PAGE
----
I have discovered the works of French philosopher Jean-Luc Nancy this year and reading his extensive backlist published in English should keep me busy for a very long time. Next up on my list of books written by him is his title on Sleeping.
Speaking of French writers, I am eager to read Pascal Quignard’s Terrace in Rome and All the World’s Mornings in 2017.
I was lucky enough to get an advance review copy of Russian author Sergei Lebedev’s The Year of the Comet which is being published in 2017 by New Vessel Press. I am very excited that I will have an interview with Lebedev coming up in an issue of Numero Cinq, for which literary magazine I am also privileged to continue to do production editing, to scout and recruit translators and to write reviews. I am also looking forward to two additional lit in translation titles from New Vessel: Moving the Palace (from Lebanon) and Adua (from Italy.)
I am always eager to read whatever Seagull Books publishes and thanks to their wonderful catalog I have discovered some classics of Indian literature. I am also looking forward to reading Goat Days by Benyamin which is already sitting on my bookshelf. I also understand that Seagull is publishing more works from Tomas Espedal in English translation which I am very eager to get my hands on. A long-term, very long-term goal of mine is to read the entire backlist from Seagull Books. I will do my best to put a large dent in that list this year.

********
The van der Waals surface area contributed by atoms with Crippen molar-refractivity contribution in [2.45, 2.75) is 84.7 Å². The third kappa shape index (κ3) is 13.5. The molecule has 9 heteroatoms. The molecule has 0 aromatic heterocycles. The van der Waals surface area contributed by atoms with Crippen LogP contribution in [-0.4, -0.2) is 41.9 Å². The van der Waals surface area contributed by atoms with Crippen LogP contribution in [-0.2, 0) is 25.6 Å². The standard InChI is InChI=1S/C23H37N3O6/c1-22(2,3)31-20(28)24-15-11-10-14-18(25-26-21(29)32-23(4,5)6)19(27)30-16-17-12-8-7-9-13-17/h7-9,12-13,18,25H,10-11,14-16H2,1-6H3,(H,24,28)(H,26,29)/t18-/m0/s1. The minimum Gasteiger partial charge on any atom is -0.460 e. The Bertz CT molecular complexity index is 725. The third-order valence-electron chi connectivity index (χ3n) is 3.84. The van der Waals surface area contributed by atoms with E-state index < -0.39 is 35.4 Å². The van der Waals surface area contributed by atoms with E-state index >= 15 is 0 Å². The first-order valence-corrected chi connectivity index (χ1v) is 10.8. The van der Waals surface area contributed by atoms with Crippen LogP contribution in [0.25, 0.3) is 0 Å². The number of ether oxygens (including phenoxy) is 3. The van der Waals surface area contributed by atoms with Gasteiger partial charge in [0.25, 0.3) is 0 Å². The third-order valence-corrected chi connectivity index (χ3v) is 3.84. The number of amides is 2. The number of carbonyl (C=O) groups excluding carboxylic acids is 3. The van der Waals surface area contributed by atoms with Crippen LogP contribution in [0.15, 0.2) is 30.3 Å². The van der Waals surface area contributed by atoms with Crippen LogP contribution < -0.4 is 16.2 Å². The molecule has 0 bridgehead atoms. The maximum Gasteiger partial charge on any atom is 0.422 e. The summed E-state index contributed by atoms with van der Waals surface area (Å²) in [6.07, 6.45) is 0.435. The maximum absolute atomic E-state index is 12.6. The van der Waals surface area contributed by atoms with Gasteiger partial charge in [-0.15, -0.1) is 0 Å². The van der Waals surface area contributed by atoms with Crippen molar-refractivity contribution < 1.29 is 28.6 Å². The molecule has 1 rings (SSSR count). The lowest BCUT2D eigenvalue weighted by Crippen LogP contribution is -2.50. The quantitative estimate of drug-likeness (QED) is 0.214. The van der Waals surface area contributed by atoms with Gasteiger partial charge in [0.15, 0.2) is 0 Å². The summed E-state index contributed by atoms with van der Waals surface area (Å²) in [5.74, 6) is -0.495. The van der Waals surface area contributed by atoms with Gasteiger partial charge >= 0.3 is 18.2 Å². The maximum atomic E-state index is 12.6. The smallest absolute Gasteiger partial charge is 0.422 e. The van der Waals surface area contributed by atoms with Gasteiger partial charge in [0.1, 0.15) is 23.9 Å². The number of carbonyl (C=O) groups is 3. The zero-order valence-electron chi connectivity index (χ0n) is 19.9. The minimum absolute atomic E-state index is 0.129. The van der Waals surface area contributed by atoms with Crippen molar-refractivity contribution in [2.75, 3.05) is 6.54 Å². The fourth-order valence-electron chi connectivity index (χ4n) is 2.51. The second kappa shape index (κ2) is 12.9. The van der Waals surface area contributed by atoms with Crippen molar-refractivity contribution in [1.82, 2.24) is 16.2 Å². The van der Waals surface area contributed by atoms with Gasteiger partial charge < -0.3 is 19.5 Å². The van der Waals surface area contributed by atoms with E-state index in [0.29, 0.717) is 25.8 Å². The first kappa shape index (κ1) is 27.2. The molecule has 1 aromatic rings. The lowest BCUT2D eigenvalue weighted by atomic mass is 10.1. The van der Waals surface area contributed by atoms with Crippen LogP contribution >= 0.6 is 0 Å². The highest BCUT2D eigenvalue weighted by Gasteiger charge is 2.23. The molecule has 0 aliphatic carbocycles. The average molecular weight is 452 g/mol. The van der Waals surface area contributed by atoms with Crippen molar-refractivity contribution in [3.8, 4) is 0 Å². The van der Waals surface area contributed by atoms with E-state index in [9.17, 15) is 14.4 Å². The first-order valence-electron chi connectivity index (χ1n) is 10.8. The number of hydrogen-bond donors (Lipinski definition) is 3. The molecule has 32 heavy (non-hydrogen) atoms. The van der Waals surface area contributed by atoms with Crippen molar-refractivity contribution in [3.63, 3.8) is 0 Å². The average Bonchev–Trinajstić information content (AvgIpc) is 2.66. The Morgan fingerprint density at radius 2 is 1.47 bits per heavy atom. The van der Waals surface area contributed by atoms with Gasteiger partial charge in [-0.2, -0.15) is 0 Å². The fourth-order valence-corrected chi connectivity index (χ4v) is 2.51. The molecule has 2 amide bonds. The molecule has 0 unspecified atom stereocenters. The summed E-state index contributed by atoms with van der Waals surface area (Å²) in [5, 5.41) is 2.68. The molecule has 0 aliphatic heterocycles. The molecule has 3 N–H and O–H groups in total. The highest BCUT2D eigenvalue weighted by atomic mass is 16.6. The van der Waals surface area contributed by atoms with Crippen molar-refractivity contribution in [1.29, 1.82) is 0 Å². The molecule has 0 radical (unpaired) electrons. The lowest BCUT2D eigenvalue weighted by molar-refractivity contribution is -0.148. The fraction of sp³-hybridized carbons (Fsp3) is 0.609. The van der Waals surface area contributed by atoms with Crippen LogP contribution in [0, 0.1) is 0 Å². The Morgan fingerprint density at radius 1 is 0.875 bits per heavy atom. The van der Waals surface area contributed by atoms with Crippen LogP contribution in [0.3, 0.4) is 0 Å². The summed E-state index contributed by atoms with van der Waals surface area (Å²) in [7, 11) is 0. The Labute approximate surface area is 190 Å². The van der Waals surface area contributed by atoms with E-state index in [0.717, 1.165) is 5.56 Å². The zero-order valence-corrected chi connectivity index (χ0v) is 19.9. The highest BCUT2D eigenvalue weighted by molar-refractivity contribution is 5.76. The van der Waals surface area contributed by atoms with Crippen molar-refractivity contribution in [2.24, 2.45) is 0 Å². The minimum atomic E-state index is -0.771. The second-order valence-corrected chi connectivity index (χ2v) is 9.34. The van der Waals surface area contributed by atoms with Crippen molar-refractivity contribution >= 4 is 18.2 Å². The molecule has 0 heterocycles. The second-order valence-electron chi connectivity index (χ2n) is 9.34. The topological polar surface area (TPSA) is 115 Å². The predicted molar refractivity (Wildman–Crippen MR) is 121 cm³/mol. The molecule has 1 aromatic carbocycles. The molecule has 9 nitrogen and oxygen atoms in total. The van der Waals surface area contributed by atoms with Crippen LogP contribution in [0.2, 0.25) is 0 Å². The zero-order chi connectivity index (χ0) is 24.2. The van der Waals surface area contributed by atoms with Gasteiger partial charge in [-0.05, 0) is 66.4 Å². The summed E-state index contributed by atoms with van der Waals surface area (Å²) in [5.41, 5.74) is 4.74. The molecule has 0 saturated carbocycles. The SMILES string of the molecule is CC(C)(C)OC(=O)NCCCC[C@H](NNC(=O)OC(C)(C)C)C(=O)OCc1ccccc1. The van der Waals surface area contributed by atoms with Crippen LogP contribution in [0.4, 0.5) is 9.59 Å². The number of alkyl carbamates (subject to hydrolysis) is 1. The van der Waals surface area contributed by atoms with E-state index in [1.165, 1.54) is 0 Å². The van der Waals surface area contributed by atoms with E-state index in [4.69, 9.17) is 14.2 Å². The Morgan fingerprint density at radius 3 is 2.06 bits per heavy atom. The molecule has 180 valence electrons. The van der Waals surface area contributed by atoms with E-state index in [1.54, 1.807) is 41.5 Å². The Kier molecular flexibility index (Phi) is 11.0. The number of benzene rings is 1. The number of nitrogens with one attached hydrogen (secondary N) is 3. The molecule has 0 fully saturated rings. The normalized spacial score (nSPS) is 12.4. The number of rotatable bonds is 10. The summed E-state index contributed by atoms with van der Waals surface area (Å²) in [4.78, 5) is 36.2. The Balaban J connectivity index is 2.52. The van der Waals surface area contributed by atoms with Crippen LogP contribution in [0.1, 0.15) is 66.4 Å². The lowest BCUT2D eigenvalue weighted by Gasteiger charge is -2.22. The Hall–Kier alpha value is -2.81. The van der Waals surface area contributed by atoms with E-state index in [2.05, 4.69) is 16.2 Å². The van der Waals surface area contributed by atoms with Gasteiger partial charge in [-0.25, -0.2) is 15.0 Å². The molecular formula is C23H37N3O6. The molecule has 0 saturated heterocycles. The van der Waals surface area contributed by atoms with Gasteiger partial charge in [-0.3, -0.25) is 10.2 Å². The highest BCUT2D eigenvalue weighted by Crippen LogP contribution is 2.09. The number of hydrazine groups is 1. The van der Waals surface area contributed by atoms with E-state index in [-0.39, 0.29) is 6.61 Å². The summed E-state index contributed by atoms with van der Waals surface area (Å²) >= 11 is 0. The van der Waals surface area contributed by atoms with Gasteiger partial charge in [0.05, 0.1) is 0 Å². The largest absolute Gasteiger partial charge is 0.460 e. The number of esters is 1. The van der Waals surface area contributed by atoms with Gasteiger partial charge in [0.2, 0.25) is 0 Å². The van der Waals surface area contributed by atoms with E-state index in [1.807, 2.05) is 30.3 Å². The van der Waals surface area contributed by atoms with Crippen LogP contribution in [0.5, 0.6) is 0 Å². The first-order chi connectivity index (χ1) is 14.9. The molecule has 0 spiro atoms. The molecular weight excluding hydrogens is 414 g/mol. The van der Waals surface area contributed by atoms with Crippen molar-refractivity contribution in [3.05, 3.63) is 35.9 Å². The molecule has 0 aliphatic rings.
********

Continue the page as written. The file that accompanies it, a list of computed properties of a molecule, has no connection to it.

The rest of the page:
This year I discovered Ugly Duckling Presse and I am eager to explore their backlist of poetry as well as their essays. I have a copy of To Grieve by Will Daddario on my shelf already. I would like to read more essays this year, so please leave suggestions for essays in the comments!
Finally, I would like to read more classics in 2017, especially Tolstoy, Pushkin and other Russian masters. I have a collection of Tolstoy’s short stories and a copy of The Complete Prose of Pushkin sitting on my shelf that I have yet to read. I also look forward to the reissues of classics from NYRB who is publishing more books my Henry Green. I am hoping to have read all six reissued Green books by the end of 2017. And, as always, I look forward to whatever classics from British, (mostly) female authors that Persephone Books has in store.
And as far as posts on my blog are concerned, I have always shied away from writing about Latin and Greek and classics, but my reading of Logue’s War Music has inspired me to continue writing about The Iliad and to do some of my own translations and interpretations of various Latin authors.
A sampling of some of my most cherished classics books; the Loebs are nestled snugly on the bottom shelf.
Well, I could go on and on about my reading plans for 2017 or I could just go and actually get to reading. Happy new year to all of my fellow bibliophiles. I hope you also get a chance to Respice Futurum.
The cozy spot where much of my reading takes place. It is overlooked by a print of The Roving Shadows cover done by Sunandini Banerjee, Seagull Books artist.